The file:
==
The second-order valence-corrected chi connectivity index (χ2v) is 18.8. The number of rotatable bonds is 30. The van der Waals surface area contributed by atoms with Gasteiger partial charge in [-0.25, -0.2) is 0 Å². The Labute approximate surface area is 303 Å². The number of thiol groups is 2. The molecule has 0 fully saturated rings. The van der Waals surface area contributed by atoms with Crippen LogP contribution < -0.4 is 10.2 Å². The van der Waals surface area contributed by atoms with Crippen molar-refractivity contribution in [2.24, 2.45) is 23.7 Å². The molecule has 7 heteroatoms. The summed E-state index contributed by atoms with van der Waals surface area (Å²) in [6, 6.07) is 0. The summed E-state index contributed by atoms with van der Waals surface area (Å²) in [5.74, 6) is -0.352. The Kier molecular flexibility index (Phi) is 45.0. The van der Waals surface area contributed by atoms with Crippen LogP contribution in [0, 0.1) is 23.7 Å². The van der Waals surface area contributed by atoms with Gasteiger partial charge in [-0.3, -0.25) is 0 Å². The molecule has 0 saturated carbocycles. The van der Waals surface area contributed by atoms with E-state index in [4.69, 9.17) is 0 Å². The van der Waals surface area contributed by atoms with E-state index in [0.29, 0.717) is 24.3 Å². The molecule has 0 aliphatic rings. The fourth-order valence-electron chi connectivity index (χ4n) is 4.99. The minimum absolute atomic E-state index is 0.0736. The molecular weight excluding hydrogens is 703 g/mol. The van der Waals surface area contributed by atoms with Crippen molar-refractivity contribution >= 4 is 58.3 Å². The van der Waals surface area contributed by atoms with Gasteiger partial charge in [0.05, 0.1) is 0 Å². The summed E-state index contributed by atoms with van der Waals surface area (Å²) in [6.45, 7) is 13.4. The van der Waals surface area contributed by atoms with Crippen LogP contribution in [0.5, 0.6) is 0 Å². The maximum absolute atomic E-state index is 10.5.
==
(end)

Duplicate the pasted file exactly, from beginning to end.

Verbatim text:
The second-order valence-corrected chi connectivity index (χ2v) is 18.8. The number of rotatable bonds is 30. The van der Waals surface area contributed by atoms with Gasteiger partial charge in [-0.25, -0.2) is 0 Å². The Labute approximate surface area is 303 Å². The number of thiol groups is 2. The molecule has 0 fully saturated rings. The van der Waals surface area contributed by atoms with Crippen LogP contribution < -0.4 is 10.2 Å². The van der Waals surface area contributed by atoms with Crippen molar-refractivity contribution in [2.24, 2.45) is 23.7 Å². The molecule has 7 heteroatoms. The summed E-state index contributed by atoms with van der Waals surface area (Å²) in [6, 6.07) is 0. The summed E-state index contributed by atoms with van der Waals surface area (Å²) in [5.74, 6) is -0.352. The Kier molecular flexibility index (Phi) is 45.0. The van der Waals surface area contributed by atoms with Crippen LogP contribution in [0, 0.1) is 23.7 Å². The van der Waals surface area contributed by atoms with Gasteiger partial charge in [-0.3, -0.25) is 0 Å². The molecule has 0 saturated carbocycles. The van der Waals surface area contributed by atoms with E-state index in [4.69, 9.17) is 0 Å². The van der Waals surface area contributed by atoms with E-state index in [0.29, 0.717) is 24.3 Å². The molecule has 0 aliphatic rings. The fourth-order valence-electron chi connectivity index (χ4n) is 4.99. The minimum absolute atomic E-state index is 0.0736. The molecular weight excluding hydrogens is 703 g/mol. The van der Waals surface area contributed by atoms with Crippen molar-refractivity contribution >= 4 is 58.3 Å². The van der Waals surface area contributed by atoms with Gasteiger partial charge in [0.05, 0.1) is 0 Å². The summed E-state index contributed by atoms with van der Waals surface area (Å²) in [6.45, 7) is 13.4. The van der Waals surface area contributed by atoms with Crippen LogP contribution in [0.5, 0.6) is 0 Å². The maximum absolute atomic E-state index is 10.5.